Prader-Willi Syndrome (PWS) is a complex, multi-system disorder that changes in presentation over a person’s life. A person will need holistic health care and disability support throughout their life. Treatments and services must be coordinated. People with PWS suffer from cognitive disabilities and high anxiety. If they get mixed messages that, despite appearances, they will find difficult to comprehend, it is likely to escalate into disruptive behaviour. You may not see this during a short consultation in your rooms. But the consequences of mis-communication will be felt by the patient and their carers for a long time to come. PWS is not like other intellectual disabilities. Parents and carers of a person with PWS can be very stressed as a result.
A Newborn Diagnosis Video released in 2017 – available for viewing here – has been produced for medical and allied health professionals to raise awareness of PWS, outlining common traits to look for when considering a diagnosis. Early diagnosis is critical, enabling therapeutic and medical plans to be put in place.
Apart from their medical issues, it is important for clinicians and allied health professionals to understand some of the behavioural anomalies that can impact on a consultation, a stay in hospital or treatment compliance. The following information is from experts around the world.
People with PWS do not react to illnesses, pain or medications like everyone else. Doctors need to be aware of atypical presentations in acute and chronic aspects of PWS health. View the Australian Medical Alerts Booklet for important considerations for routine or emergency treatment. This booklet has been reprinted with permission from the USA PWS Association.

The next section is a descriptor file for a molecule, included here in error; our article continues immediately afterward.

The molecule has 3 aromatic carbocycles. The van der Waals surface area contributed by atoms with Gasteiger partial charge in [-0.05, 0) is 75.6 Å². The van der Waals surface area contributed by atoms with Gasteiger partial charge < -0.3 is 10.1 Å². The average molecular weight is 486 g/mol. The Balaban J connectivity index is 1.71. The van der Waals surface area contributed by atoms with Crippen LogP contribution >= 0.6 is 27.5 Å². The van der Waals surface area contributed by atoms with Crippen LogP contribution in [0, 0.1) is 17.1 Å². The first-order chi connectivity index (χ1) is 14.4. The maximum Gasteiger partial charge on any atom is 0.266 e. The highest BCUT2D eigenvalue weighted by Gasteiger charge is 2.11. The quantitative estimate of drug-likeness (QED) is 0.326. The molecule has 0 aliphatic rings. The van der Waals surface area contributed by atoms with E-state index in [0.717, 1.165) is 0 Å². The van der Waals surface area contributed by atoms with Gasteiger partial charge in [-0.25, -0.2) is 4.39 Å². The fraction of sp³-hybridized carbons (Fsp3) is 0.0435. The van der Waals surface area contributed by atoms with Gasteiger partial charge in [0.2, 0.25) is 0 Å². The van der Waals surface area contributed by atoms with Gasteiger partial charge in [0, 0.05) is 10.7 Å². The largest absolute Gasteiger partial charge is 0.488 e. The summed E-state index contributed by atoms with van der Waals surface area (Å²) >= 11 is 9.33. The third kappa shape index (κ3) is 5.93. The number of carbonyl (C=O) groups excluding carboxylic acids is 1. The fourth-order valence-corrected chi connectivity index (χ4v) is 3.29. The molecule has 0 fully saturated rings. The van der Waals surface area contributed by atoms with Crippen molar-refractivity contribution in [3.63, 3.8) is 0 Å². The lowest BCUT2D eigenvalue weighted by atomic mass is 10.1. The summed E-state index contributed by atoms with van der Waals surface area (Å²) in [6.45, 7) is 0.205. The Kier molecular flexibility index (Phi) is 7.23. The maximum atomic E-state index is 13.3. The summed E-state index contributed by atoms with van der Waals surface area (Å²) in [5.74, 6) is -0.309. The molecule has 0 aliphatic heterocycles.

The international Medical Alerts Booklet is available in many languages and may be useful for patients’ families and carers as well.
Prader-Willi Syndrome – A Primer for Clinicians in the US National Library of Medicine is a very comprehensive starting reference. It’s from the International Journal of Pediatric Endocrinology, 2011.
Another detailed reference is Prader-Will Syndrome from Gene Reviews, 2016.
The International Prader-Willi Syndrome Association has provided a medical overview, A Diagnosis and Reference Guide for Physicians and Other Health Professionals for treatment of individuals with Prader-Willi Syndrome
The Pittsburgh Partnership has a variety of fact sheets about food security, weight regulation, edema, skin picking, and more.
The PWS awareness for meeting with professionals brochure provides good insight into how to conduct a discussion with a person who has PWS and is prone to a lack of insight, wishful thinking and confabulation (lying).
How does a person with PWS think, from PWSA USA provides insight into why people with PWS get themselves into such difficulties. Sensory integration dysfunction, a neurological disorder characterized by a neurological sensory integration deficit, is just one of their many problems.
PWS – Beyond a Diet (video) – Relationship of the dietitcan to other supporters of a person with Prader-Willi Syndrome (Aust).
Prader-Willi Syndrome: Beyond the Diet – Weight control and food foraging issues within holistic case management (USA).
Holistic, coordinated support with the medical profession is needed. PWS – The Medical Perspective (Aust.)
Prader-Willi syndrome: Care of adults in general practice
Prader-Willi Syndrome Good Health for Adults checklist, including hormones, dental, orthopedic and more.
For psychiatrists and psychologists
Some temperamental and behavioral characteristics are so commonly present that they are considered to be part of the PWS behavioral phenotype. A psychiatric diagnosis may also apply. A PWS Primer for Psychiatrists has been written by the Pittsburgh Partnership, specialists in PWS behaviour and food security.
For lawyers and police
Legal issues – Some advice if a person with PWS gets into trouble.
Ethical and legal issues around choice and control – in relation to the mental capacity of people with PWS who will die prematurely if restrictive food practices are not in place.
Use this Introductory Guide for hospital emergency and admissions for PWS patients. Adapted from the Royal Prince Alfred Hospital, Sydney, it has advice about managing complex PWS behaviours, in the hospital setting. Also see the Medical Alerts Booklet.